meet the makers | Jul 1, 2021 |
Why this British designer imagines characters for every piece he makes

Accidents happen. No one knows that better than England–based furniture designer Mac Collins, who happily stumbled into the exact right career. Like many creatives, he didn’t grow up thinking that being an artist or a designer counted as a real job. Now, he’s edging into the furniture industry a little differently than the rest.

Collins grew up in Nottingham, and never really saw himself ending up in design. But in high school (or college, as the British call it), an influential teacher encouraged him to do an art foundation—essentially an interim year before his undergraduate education to explore art and design. The foundation built up Collins’s portfolio, and once he arrived at Northumbria University in Newcastle upon Tyne, a combination of his interest in sculpture and another supportive teacher led him to furniture design. “I had another great tutor there [who] pretty much said, ‘Design isn’t just Dyson and Jony Ive and people that create products—there are other areas of design that can be expressive.’”

Why this British designer imagines characters for every piece he makes
Pieces from Mac Collins’s Iklwa collection, including his signature high-back chair (left)Courtesy of Mac Collins

Collins enrolled in a 3D design course and found himself learning by making models and prototypes rather than the CAD renderings that had dominated so much of his exposure to design. By the time he graduated in 2018, he had already picked up three awards and plenty of buzz for Iklwa, his signature chair design. Still, it hasn’t been an entirely smooth entry into the furniture world, and the designer has had to navigate the balance between media attention and commercial success. “The funny thing with this industry is that it takes a while for sales to get going,” he says. “A lot of the projects you do, particularly in the first two years, is just to build press.”

For all the hubbub, under Collins’s even-keeled disposition is a rich imaginative landscape—one that plays an essential part in his creative process. “In terms of drawing inspiration, a lot of the things I make are [based on] narrative story leads,” he says. “Certain things, like music and other artwork, come together in my head and create a scene for this story and the kind of characters that might exist within the scene. Then I end up imagining furniture pieces falling within it. When I close my eyes or look around, I feel like I can really see these things within this environment that I’m imagining.”

Another tenet of his work is his dual heritage: With European and Caribbean roots, much of his work explores the African diaspora by way of furniture design, introducing African and Caribbean elements into the European and Scandinavian design vernacular. His Iklwa lounge chair is one such case: A simple, sultry, smooth wood finish nods to the Scandinavian tradition, but a playful scale combined with armrests that acrobatically pass through the backrest of the chair hint at a proudly African spirit. The intensity of the chair is meant to frame, enhance and empower its sitter, and across Collins’s portfolio, his pieces share the powerful hum of African design.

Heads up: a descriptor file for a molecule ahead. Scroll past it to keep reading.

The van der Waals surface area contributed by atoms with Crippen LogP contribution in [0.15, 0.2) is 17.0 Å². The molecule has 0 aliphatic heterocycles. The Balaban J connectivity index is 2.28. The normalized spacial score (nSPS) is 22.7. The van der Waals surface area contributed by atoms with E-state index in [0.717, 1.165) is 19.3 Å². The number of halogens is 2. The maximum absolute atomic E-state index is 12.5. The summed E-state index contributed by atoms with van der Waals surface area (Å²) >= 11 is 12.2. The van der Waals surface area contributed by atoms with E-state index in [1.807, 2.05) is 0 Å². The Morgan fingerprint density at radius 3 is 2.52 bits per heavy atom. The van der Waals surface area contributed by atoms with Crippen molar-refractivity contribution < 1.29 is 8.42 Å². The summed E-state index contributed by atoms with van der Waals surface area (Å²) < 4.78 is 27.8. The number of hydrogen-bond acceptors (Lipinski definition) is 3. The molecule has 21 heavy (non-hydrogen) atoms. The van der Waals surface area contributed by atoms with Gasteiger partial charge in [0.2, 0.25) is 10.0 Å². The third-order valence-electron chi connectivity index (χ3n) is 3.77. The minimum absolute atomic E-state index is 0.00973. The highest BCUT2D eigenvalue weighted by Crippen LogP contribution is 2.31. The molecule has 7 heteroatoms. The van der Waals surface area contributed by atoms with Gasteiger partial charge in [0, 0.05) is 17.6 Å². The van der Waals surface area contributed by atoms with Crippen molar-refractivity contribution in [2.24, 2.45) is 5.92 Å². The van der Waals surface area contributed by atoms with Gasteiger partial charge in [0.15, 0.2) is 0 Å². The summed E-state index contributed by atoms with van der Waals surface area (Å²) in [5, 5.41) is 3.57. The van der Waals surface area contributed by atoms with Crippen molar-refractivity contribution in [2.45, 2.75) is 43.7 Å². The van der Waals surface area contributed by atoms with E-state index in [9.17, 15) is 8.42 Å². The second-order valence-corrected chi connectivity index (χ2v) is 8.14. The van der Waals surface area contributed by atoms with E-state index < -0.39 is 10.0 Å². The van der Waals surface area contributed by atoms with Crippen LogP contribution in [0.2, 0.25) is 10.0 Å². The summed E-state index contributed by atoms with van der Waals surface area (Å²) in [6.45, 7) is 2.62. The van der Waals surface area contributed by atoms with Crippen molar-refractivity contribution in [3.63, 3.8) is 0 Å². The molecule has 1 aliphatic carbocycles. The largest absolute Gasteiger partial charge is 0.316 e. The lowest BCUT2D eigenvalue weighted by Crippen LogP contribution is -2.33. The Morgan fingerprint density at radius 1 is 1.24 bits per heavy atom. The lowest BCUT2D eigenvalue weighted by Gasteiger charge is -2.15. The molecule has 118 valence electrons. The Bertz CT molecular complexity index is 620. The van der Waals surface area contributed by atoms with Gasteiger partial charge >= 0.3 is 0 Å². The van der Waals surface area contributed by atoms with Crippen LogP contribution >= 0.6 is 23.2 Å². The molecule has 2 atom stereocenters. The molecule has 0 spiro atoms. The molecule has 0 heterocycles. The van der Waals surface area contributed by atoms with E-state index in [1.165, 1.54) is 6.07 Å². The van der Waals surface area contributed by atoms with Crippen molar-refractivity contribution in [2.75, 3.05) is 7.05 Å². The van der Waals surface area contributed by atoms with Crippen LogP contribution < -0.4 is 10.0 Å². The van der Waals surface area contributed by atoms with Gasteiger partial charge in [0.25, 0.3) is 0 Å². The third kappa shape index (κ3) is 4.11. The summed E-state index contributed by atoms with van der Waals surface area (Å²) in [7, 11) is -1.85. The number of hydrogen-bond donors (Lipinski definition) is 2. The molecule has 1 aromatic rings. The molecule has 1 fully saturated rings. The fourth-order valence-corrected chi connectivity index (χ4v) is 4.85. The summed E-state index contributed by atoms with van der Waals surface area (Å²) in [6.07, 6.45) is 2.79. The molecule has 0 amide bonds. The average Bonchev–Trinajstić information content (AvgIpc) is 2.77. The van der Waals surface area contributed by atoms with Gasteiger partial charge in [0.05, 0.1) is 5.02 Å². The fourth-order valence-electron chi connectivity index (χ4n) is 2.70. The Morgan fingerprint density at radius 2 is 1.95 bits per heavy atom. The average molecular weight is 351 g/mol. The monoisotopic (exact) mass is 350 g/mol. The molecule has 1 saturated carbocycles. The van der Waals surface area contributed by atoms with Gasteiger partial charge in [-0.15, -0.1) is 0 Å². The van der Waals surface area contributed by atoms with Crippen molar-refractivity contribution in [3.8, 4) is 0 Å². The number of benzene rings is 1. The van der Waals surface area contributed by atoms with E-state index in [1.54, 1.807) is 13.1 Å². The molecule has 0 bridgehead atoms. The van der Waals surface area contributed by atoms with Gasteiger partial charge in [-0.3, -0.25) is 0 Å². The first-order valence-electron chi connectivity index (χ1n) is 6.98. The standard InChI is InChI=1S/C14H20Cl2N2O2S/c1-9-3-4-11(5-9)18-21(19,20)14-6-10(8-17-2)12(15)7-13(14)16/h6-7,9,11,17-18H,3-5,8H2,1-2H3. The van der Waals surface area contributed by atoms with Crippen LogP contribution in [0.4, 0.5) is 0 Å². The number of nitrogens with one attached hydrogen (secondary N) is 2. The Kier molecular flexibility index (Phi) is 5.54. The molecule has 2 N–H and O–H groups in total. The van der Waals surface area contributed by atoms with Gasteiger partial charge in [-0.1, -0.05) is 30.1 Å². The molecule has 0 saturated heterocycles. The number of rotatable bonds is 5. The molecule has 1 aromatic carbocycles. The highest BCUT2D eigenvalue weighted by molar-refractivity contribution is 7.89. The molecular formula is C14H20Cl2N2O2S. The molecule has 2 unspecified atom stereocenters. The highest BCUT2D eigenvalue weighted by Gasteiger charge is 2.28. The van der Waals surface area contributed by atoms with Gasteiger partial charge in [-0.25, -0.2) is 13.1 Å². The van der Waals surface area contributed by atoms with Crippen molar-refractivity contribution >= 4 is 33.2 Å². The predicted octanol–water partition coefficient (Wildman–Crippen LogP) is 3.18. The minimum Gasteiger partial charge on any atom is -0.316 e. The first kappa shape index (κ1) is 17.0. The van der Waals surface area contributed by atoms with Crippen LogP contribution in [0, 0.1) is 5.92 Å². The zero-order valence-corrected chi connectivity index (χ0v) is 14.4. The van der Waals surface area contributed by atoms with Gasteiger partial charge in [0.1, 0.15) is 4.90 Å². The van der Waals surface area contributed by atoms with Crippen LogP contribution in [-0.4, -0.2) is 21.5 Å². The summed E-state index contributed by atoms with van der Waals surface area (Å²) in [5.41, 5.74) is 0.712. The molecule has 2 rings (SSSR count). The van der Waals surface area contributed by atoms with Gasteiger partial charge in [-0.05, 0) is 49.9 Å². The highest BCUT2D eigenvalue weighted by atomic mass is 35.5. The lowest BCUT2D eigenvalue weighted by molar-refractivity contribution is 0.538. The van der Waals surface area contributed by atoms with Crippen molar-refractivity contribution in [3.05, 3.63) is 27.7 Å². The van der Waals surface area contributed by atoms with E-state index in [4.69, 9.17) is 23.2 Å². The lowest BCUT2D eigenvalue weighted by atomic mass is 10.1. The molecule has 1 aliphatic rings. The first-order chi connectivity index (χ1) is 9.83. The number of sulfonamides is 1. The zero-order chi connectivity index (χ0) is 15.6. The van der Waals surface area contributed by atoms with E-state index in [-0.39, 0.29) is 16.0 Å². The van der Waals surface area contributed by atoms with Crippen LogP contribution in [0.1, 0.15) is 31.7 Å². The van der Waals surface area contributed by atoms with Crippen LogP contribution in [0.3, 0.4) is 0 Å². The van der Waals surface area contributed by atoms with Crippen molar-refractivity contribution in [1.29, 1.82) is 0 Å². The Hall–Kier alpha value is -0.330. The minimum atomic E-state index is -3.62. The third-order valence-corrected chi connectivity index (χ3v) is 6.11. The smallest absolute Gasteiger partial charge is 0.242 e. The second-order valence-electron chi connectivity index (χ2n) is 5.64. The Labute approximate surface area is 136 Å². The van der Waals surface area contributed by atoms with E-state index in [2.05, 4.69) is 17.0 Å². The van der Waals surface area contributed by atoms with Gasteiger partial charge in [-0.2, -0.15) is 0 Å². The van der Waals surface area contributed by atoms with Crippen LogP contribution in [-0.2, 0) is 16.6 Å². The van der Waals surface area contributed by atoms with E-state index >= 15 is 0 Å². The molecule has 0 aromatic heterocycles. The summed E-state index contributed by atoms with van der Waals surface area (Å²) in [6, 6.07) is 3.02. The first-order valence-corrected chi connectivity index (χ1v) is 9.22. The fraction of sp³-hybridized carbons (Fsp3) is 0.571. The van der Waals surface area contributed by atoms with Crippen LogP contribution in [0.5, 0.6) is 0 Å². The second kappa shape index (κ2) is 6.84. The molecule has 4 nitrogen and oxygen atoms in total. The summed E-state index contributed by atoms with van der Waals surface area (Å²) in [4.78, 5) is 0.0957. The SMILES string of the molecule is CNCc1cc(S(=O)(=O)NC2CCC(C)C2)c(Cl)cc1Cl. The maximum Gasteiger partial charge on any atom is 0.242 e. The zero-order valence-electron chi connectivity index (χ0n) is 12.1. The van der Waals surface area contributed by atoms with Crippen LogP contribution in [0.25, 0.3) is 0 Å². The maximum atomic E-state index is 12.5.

Left: The Rudimentary stool takes its cue from a mix of classical architecture and Senufo stools. Courtesy of Mac Collins | Right: The Mid Armchair in Red finish Courtesy of Mac Collins

Each of Collins’s creations is hand-hewn, using minimal (if any) CNC cutting, and so far, not a piece of hardware in sight. Instead, the designer has opted to fabricate his designs entirely in wood, using traditional joinery techniques. Ethical sourcing is also top of mind: To maintain his high standards, Collins works with the American Hardwood Export Council to learn about how wood can be sustainably farmed and exported. “Ultimately, timber appeals to me in the sense that it’s a really beautiful material that can do a lot,” he says. “I like the idea that this thing actually just grew out of the earth, and now it’s a massive thing that can support the weight of however many people. But it also can be a sustainable choice. Look at it as a carbon deposit: You’re trapping carbon within this material for maybe 200 years, if it’s a thing that’s looked after.”

Collins’s pieces are available through Benchmark, a workshop-showroom based in Berkshire and Dorset that prioritizes conscious craft and sustainable design. Through their partnership, Collins is able to reach designers with his product while also devoting time to developing new projects. (Benchmark’s products can be ordered through Brooklyn, New York–based Anthom Design House for stateside shoppers.) Central to both the workshop’s and the designer’s ethos is a thoughtfulness around the environment and countering the impact of the fast furniture industry.

That mindfulness was cultivated in Collins from the start of his craft—and remains a core value of his practice. “I choose to do [this] in a way that's as sustainable as possible,” he says. “I’m not perfect, and neither are a lot of people—but I don’t think you can design and not think about it. It’s too late to be doing anything in any industry and not thinking about your impact on the future. We can’t guarantee the longevity of the world that we live in.”

To learn more about Mac Collins, visit his website or find him on Instagram.

Homepage image: Mac Collins | Courtesy of the designer

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